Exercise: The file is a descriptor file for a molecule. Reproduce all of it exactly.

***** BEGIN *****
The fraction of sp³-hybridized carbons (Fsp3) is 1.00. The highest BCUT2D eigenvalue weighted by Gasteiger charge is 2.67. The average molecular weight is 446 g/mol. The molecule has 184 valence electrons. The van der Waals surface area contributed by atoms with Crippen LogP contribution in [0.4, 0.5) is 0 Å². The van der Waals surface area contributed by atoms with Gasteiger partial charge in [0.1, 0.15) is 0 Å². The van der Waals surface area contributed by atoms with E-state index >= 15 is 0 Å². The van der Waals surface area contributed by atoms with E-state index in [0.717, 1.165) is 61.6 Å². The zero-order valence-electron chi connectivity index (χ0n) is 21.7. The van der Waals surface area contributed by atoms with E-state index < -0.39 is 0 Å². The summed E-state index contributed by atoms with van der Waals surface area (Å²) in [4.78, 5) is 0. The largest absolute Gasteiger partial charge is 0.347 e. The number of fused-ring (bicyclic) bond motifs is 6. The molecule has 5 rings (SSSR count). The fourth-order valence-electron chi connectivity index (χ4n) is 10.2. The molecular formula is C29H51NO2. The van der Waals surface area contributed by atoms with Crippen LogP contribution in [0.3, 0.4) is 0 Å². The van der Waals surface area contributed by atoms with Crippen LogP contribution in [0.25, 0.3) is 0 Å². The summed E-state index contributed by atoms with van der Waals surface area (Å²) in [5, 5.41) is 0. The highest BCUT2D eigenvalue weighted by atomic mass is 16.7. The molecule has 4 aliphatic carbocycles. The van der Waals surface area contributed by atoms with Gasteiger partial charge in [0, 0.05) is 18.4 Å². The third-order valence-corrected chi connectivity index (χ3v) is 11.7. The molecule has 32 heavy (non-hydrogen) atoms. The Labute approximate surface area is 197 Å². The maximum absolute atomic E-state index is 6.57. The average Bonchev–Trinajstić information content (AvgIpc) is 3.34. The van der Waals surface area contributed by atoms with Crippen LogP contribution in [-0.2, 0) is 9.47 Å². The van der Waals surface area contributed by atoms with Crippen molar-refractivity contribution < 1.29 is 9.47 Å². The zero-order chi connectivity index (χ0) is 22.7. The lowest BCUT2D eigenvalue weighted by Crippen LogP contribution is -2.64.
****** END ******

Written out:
The fraction of sp³-hybridized carbons (Fsp3) is 1.00. The highest BCUT2D eigenvalue weighted by Gasteiger charge is 2.67. The average molecular weight is 446 g/mol. The molecule has 184 valence electrons. The van der Waals surface area contributed by atoms with Crippen LogP contribution in [0.4, 0.5) is 0 Å². The van der Waals surface area contributed by atoms with Gasteiger partial charge in [0.1, 0.15) is 0 Å². The van der Waals surface area contributed by atoms with E-state index >= 15 is 0 Å². The van der Waals surface area contributed by atoms with E-state index in [0.717, 1.165) is 61.6 Å². The zero-order valence-electron chi connectivity index (χ0n) is 21.7. The van der Waals surface area contributed by atoms with E-state index < -0.39 is 0 Å². The summed E-state index contributed by atoms with van der Waals surface area (Å²) in [4.78, 5) is 0. The largest absolute Gasteiger partial charge is 0.347 e. The number of fused-ring (bicyclic) bond motifs is 6. The molecule has 5 rings (SSSR count). The fourth-order valence-electron chi connectivity index (χ4n) is 10.2. The molecular formula is C29H51NO2. The van der Waals surface area contributed by atoms with Crippen LogP contribution in [0.3, 0.4) is 0 Å². The van der Waals surface area contributed by atoms with Crippen LogP contribution in [0.25, 0.3) is 0 Å². The summed E-state index contributed by atoms with van der Waals surface area (Å²) in [5, 5.41) is 0. The highest BCUT2D eigenvalue weighted by atomic mass is 16.7. The molecule has 4 aliphatic carbocycles. The van der Waals surface area contributed by atoms with Gasteiger partial charge in [0, 0.05) is 18.4 Å². The third-order valence-corrected chi connectivity index (χ3v) is 11.7. The molecule has 32 heavy (non-hydrogen) atoms. The Labute approximate surface area is 197 Å². The maximum absolute atomic E-state index is 6.57. The average Bonchev–Trinajstić information content (AvgIpc) is 3.34. The van der Waals surface area contributed by atoms with Crippen LogP contribution in [-0.2, 0) is 9.47 Å². The van der Waals surface area contributed by atoms with Crippen molar-refractivity contribution < 1.29 is 9.47 Å². The zero-order chi connectivity index (χ0) is 22.7. The lowest BCUT2D eigenvalue weighted by Crippen LogP contribution is -2.64.